Chibbaro alleges prejudicial error in respect to the statement which Agent Crowley testified had been made to him by Scarbrough that he, Scarbrough, was a "hold-up man." There was, however, no objection to the testimony or request by Chibbaro's attorney to strike this evidence.37 Nor was there any request by Chibbaro's then attorney for a direction by the court that the jury should disregard the statement. Nonetheless, the court stated in its charge: "There has been testimony here by a witness as to an admission made by one of the defendants, and I charge you that any admission allegedly made by any particular defendant is valid only against that particular person and not against anybody else. So that if you were to believe the testimony given by the witness who testified as to a conversation had with Chibbaro, it will apply to Chibbaro alone and not to Scarborough."38 Chibbaro asserts that this charge was insufficient. There was no objection to its sufficiency but putting aside the lack or objection or of specific request by Chibbaro's then counsel, we cannot say that the charge given to the jury that Scarbrough's alleged remark should be admissible and should be considered by the jury as to him alone, and not as to Chibbaro, was insufficient.
The last point, one which is asserted by Chibbaro, which requires discussion is that Clobridge's testimony was so completely unreliable in and of itself to justify a new trial. It is not necessary to pass upon this point for a new trial will be granted for the reasons already stated. We should point out, however, that if Clobridge testifies again doubtless he will be subject to searching cross-examination based not only on the material in the original record but also on that which has been brought upon the record by the post-conviction motion for a new trial, heard in the court below pursuant to our direction. We point out to the trial court that testimony of this sort may require a cautionary charge to the jury.
Other points raised by the parties do not require discussion.
The court desires to thank Matthew J. Ryan, Esquire, of the Philadelphia Bar who was designated by the court to represent the appellant Chibbaro in this court. Mr. Ryan's work has been excellently performed and we express our pleasure with his endeavors.
The judgments of conviction will be reversed and the case will be remanded for a new trial in accordance with this opinion.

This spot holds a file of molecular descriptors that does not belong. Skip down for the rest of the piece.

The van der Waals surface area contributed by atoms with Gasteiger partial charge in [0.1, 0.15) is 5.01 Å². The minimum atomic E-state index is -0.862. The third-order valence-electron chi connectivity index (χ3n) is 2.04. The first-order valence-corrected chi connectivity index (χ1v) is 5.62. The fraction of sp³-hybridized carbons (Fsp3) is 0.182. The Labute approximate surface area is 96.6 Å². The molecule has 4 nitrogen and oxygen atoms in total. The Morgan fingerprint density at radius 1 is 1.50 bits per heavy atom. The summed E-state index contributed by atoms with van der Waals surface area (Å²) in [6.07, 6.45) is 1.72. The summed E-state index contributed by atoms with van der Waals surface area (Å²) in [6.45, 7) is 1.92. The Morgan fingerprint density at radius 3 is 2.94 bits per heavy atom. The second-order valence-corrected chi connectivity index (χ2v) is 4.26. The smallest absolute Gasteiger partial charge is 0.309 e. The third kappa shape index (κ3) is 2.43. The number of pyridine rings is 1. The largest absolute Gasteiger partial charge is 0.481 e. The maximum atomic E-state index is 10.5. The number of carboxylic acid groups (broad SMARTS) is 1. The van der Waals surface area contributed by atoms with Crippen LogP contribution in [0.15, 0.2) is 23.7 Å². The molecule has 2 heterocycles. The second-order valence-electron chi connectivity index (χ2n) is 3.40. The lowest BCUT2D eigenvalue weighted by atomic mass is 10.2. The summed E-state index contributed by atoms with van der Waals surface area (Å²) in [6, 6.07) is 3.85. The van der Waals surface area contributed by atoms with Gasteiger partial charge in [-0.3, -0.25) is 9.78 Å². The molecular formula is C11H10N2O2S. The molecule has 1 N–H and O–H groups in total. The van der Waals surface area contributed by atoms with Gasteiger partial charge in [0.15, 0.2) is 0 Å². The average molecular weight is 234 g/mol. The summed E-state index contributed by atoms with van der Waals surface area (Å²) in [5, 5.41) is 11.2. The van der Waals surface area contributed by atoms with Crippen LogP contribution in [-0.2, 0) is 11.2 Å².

SEQUENCE OF EVENTS Record Reference Dates Events 70, 95, 213 August 19, 1963 (1) Bank robbery, 7 bank employees present. 240, 266, 551, 605 September 12, 1963 (2) Observation of Scarbrough at Hudson County Court House by some of bank employees. 101, 337, 449, 529 September 27, 1963 (3) 6 photographs shown to some of employees of bank (50 to 75 photographs had been shown to certain employees of the bank previously). 108, 531, 878 October 18, 1963 (4) Scarbrough observed through one-way mirror at FBI headquarters by bank employees. (5) Scarbrough was being interviewed by FBI at the same time. 904 (6) Scarbrough is alleged to have made the statement "I am a hold-up man."
969-72 (7) FBI agent is alleged to have observed scar on Scarbrough's left check. (8) The record does not reveal whether the bank employees heard the statement by Scarbrough that he was a hold-up man. (9) The record does not reveal whether there was a sound device which enabled the witnesses to hear Scarbrough. 451 (10) The record does reveal that the transom was open. 869 (11) Scarbrough was not asked any questions concerning the August 19, 1963 bank robbery. 110-11 535 November 19, 1963 (12) Chibbaro observed through one-way mirror at FBI headquarters by bank employees. 869, 876 (13) Scarbrough also called into FBI office again for questioning. This time concerning the August 19, 1963 bank robbery. However, the record does not reveal whether he was observed through the one-way mirror again. (Testimony respecting the second appearance of Scarbrough at the FBI headquarters comes on the record by way of rebuttal only). 744 Late (14) Clobridge and Chibbaro in November, 1963 same prison block.